In KRS 61.871 the Legislature expressly mandates the rule of strict construction of exceptions provided for by KRS 61.878. It is in that light that we, like the Attorney General and the Franklin Circuit Court, attach similar significance to the Legislature's word choice, and conclude that since the Courier-Journal is not a "party" in the Jarvis litigation, KRS 61.878(1) is inapplicable and the documents requested are open for inspection pursuant to KRS 61.872.

It is the same rule of strict construction that we apply in the instant appeal. Litigation has not been initiated. Neither Ms. Young, nor Mr. Cooper acting on her behalf, is a "party" within the meaning of KRS 61.878(1). Accordingly, this provision is inapplicable.

This office has recognized the potential pitfalls of using the Open Records Act as a discovery tool. See, e.g., OAG 89-65, p. 3 (holding that to use the Act for this purpose "tends to circumvent the orderly, balanced, process the rules of discovery attempt to provide"). Nevertheless:

Inspection of records held by public agencies under Open Records provisions is provided for by statute, without regard to the presence of litigation [or the threat of litigation]. There is no indication in the Open Records provisions that application of the rules therein are suspended in the presence of litigation [or when litigation is threatened]. Requests under the Open Records provisions, to inspect records held by public agencies, are founded upon a statutory basis independent of the rules of discovery. Public agencies must respond to requests made under the Open Records provisions in accordance with KRS 61.880.

OAG 89-65, p. 3. The fact that litigation against LFUCG has been threatened, and the requested records are relevant to that litigation does not constitute an adequate basis for denial under the Open Records Act. For this reason, LFUCG is obligated to disclose that portion of the hit and run log containing the measurements taken at the scene of the accident involving Ms. Young and Officer Burdette.

A party aggrieved by this decision may appeal it by initiating action in the appropriate circuit court pursuant to KRS 61.880(5) and KRS 61.882. Pursuant to KRS 61.880(3), the Attorney General should be notified of any action in circuit court, but should not be named as a party in that action or in any subsequent proceeding.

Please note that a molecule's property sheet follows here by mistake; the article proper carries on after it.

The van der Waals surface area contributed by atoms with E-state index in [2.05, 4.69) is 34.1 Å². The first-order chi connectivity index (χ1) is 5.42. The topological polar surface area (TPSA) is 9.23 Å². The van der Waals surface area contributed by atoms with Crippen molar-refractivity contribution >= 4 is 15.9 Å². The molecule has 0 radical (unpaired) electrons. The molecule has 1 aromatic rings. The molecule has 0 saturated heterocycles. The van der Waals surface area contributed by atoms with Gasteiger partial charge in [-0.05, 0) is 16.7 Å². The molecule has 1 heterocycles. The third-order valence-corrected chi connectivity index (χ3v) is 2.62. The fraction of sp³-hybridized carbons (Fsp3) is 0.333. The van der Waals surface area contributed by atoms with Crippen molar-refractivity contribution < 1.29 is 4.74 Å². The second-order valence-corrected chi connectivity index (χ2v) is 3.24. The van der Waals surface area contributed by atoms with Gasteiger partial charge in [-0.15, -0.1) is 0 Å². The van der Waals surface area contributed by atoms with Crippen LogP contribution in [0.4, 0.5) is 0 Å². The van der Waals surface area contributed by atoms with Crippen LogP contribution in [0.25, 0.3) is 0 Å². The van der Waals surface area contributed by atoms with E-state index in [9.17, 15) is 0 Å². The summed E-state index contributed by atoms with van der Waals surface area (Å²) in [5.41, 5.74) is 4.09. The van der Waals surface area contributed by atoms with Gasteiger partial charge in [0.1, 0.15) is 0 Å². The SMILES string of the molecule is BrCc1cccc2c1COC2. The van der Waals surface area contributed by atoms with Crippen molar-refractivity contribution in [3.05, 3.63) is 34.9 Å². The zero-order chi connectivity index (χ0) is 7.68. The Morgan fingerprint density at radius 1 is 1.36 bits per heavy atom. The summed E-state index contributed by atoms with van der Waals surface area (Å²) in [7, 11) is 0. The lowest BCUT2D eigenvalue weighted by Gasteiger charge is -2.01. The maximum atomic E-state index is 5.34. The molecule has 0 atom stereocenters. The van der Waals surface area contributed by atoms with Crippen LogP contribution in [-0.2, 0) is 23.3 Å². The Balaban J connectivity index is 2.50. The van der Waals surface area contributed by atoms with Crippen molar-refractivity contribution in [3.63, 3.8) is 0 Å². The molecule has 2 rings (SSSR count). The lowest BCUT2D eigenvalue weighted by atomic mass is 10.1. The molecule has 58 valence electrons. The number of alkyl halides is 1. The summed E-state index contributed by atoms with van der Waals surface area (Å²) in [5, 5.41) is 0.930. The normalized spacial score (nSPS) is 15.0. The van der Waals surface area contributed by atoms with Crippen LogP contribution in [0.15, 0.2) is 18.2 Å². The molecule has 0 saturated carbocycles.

A. B. Chandler III

Attorney General

Amye L. Bensenhaver

Assistant Attorney General


Distributed to:

Errol Cooper

Attorney at Law

206 Lexington Building

201 West Short Street

Lexington KY 40507

Edward W. Gardner

Director of Litigation

Lexington Fayette Urban County Government

200 East Main Street

Lexington KY 40507

Glenda D. Humphrey

Corporate Counsel

Lexington Fayette Urban County Government

200 East Main Street

Lexington KY 40507

1. LFUCG does not raise as a defense that Mr. Cooper requested information (measurements), rather than records. Requests for information, generally, need not be honored. See, e.g., 96-ORD-150; 96-ORD-146; 95-ORD-150; 95-ORD-131. Instead, LFUCG elected to treat his inquiry as a properly framed open records request, acknowledging the existence of a record (the hit and run log) containing the information he sought.

2. In 95-ORD-18, the City of Louisville denied a request for a city attorney's travel records related to his attendance at a conference because the information could not "be obtained under the Kentucky Rules of Civil Procedure." The City was then engaged in litigation with the requester and his family. We concluded that the provision:

. . . does not mean that an agency can withhold public records by invoking a new exclusion to public inspection based on the argument that the requested records have no "possible bearing" on the civil action to which they relate and are thus not discoverable under the civil rules because they lack relevance. CR 26.02(1). If, in fact, they have no bearing on the action, the records do not fall within the language of the amendment since they do not "pertain [ ] to [the] civil litigation" to which the requester is a party. Taken to its logical conclusion, the City argument would preclude a litigant from inspecting any and all records unrelated to litigation with the City because they have no "possible bearing" on that litigation.